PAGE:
We would merely be adding confusion if
Our reforms in this bill look at how trade union members choose
to contribute to trade union and political funds.
We are not looking at how trade unions fund political parties.
Opt-ins and opt-outs for trade union political funds have always been
a matter for trade union legislation.
Party funding and its regulation have always been a matter
Party funding is rightly outside the scope
of this bill and I call on the House to reject this motion.
At the end of the debate, Labour peers won the day.
My Lords, they have voted:
Contents - 327. Not contents - 234.
You're watching our round-up of the day in the Commons
An MP tells the Commons he's a popper-user.
The front doors of houses used by asylum seekers in Middlesbrough
are to be repainted, after claims they were targeted
because nearly all of the doors were red.
Asylum seekers in the town told The Times newspaper that
eggs and stones had been thrown at their houses because the doors
The newspaper visited 168 houses in Middlesbrough owned by Jomast,
a subcontractor for the global security firm G4S.
In the Commons, a Minister was summoned to explain
Anything which identifies asylum seeker accommodation for those
who may wish to harm those accommodated in the properties
I have spoken to the Chief Executive of G4S this morning,
and he has assured me that neither they, nor Jomast,
their subcontractor in Middlesbrough, have a policy
which states that asylum seeker property should be identified
Although, Jomast does accept that the company uses
red paint across its portfolio of properties.
The local MP questioned how long the sub-contractor was going to take
At the moment, Jomast is saying that they are acknowledging it now,
and will do it over a three to six months.
I just suggest to the Minister that that is simply not acceptable.
This must be done as a matter of supreme urgency.
I had more in mind of a timescale of three to six weeks,
And if the Minister concludes that this is discriminatory action,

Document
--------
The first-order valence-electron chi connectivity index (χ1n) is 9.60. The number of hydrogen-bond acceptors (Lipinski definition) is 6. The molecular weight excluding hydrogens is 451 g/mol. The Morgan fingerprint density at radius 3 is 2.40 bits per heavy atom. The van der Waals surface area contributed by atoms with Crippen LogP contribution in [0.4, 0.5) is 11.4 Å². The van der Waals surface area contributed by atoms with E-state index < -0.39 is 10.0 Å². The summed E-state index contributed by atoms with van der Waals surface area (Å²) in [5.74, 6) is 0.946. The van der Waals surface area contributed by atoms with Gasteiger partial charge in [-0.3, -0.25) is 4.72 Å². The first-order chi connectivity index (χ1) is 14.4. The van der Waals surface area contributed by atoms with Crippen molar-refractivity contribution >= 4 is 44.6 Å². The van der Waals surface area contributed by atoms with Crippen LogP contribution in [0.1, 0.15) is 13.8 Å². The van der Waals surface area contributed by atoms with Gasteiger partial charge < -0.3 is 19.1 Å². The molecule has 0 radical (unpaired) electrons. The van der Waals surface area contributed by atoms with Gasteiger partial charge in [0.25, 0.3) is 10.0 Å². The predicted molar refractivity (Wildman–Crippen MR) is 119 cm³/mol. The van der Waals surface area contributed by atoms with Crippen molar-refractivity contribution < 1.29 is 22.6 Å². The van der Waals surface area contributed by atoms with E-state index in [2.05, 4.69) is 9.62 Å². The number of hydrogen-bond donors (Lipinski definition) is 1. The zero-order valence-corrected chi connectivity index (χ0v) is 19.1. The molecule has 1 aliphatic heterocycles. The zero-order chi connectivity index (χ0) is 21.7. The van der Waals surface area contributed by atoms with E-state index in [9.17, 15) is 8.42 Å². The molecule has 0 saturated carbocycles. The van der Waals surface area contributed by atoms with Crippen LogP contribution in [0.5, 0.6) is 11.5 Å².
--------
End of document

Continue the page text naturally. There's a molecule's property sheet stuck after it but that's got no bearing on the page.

a discriminatory action on their behalf,
In short, if you could outline what penalties he has available
to him to make sure that this contractor G4S,
who, quite frankly, have suffered a great deal of reputational damage
over recent times, and Jomast, are held to account?
If what is required in the short term is to repaint 150 front doors
then frankly this should not be taking three months,
the painters should be out now and it should be done
I hope the minister can assure the house that will be shown.
It's extraordinary with all these inspections that have occurred it
took a journalist as distinguished as Andrew Norfolk to expose
Though I accept what the minister says, he has acted with speed to put
measures in place, the fact remains the home affairs committee has
written to ministers in the past worrying and concerned
What ministers have done is given contracts to big companies like G4S
and Serco who are removed from the real providers.
And G4S, as this house knows, are serial offenders in respect
And with the greatest will the world and his commitment to make sure
something is done, I don't believe an audit will be sufficient.
If there is an acceptance the doors were painted
in a certain colour, that is appalling and it should have
My understanding is that concerns of painting doors read was raised
in 2012 by the Lib Dem colleague and Middlesbrough councillor.
She has pursued the issue doggedly ever since and it is largely due
to her influence the matter has come to light today.
She was told by G4S that they had received no complaints
That could manifestly not be the case.
Now, the Government has faced calls from MPs to order a fresh
investigation into the case of Poppi Worthington.
A family court judge ruled that 13-month-old Poppi had been sexually
assaulted by her father, Paul Worthington, at the family home
in Barrow, in Cumbria, shortly before her sudden
and still unexplained death back in 2012.
Paul Worthington denies any wrong-doing.
The area's MP tabled an urgent question about the case.
Justice Jackson was clear in the judgment yesterday that
Paul Worthington raped the child and she died soon afterwards.
Yet it was a full eight months later that the parents were first
questioned by the police despite a pathologist saying,
raising at the time the death was caused
By this time, crucial evidence had been lost by the police such
as her nappy she was wearing and her bedding.
He said social services allowed the siblings to return to the family
home. Although the failures happened
after the child's death and not before, the combined failure
of several agencies is every bit as serious as if it contributed
to the death of Victoria Climbe Will the government make clear
that they value Poppi Worthington's life by ordering a similarly
thorough independent investigation He knows there was an investigation
by Ofsted in 2015 into Cumbria social services and it was found